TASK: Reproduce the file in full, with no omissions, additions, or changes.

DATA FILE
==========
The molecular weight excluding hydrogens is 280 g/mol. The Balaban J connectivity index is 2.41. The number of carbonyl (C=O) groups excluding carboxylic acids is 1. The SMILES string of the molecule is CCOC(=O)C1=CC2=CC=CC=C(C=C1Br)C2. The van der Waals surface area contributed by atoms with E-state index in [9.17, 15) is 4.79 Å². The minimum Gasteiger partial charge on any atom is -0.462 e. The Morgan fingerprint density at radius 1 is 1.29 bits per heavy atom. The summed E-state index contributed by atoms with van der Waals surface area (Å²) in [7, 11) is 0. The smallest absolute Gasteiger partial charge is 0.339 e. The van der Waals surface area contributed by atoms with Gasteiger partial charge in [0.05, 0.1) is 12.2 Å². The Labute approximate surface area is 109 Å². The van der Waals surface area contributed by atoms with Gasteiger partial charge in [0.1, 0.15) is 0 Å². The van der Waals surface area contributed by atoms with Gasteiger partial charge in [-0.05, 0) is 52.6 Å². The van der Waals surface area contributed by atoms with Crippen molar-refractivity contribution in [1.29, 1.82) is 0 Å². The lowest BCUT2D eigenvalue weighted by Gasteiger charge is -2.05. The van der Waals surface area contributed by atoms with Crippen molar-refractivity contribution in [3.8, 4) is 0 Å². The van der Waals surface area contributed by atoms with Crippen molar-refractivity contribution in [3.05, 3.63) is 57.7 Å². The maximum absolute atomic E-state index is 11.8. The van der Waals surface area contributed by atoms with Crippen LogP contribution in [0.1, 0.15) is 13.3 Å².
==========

The molecular weight excluding hydrogens is 280 g/mol. The Balaban J connectivity index is 2.41. The number of carbonyl (C=O) groups excluding carboxylic acids is 1. The SMILES string of the molecule is CCOC(=O)C1=CC2=CC=CC=C(C=C1Br)C2. The van der Waals surface area contributed by atoms with E-state index in [9.17, 15) is 4.79 Å². The minimum Gasteiger partial charge on any atom is -0.462 e. The Morgan fingerprint density at radius 1 is 1.29 bits per heavy atom. The summed E-state index contributed by atoms with van der Waals surface area (Å²) in [7, 11) is 0. The smallest absolute Gasteiger partial charge is 0.339 e. The van der Waals surface area contributed by atoms with Gasteiger partial charge in [0.05, 0.1) is 12.2 Å². The Labute approximate surface area is 109 Å². The van der Waals surface area contributed by atoms with Gasteiger partial charge in [0.1, 0.15) is 0 Å². The van der Waals surface area contributed by atoms with Gasteiger partial charge in [-0.05, 0) is 52.6 Å². The van der Waals surface area contributed by atoms with Crippen molar-refractivity contribution in [1.29, 1.82) is 0 Å². The lowest BCUT2D eigenvalue weighted by Gasteiger charge is -2.05. The van der Waals surface area contributed by atoms with Crippen molar-refractivity contribution in [3.8, 4) is 0 Å². The van der Waals surface area contributed by atoms with Crippen molar-refractivity contribution in [3.05, 3.63) is 57.7 Å². The maximum absolute atomic E-state index is 11.8. The van der Waals surface area contributed by atoms with Crippen LogP contribution in [0.1, 0.15) is 13.3 Å².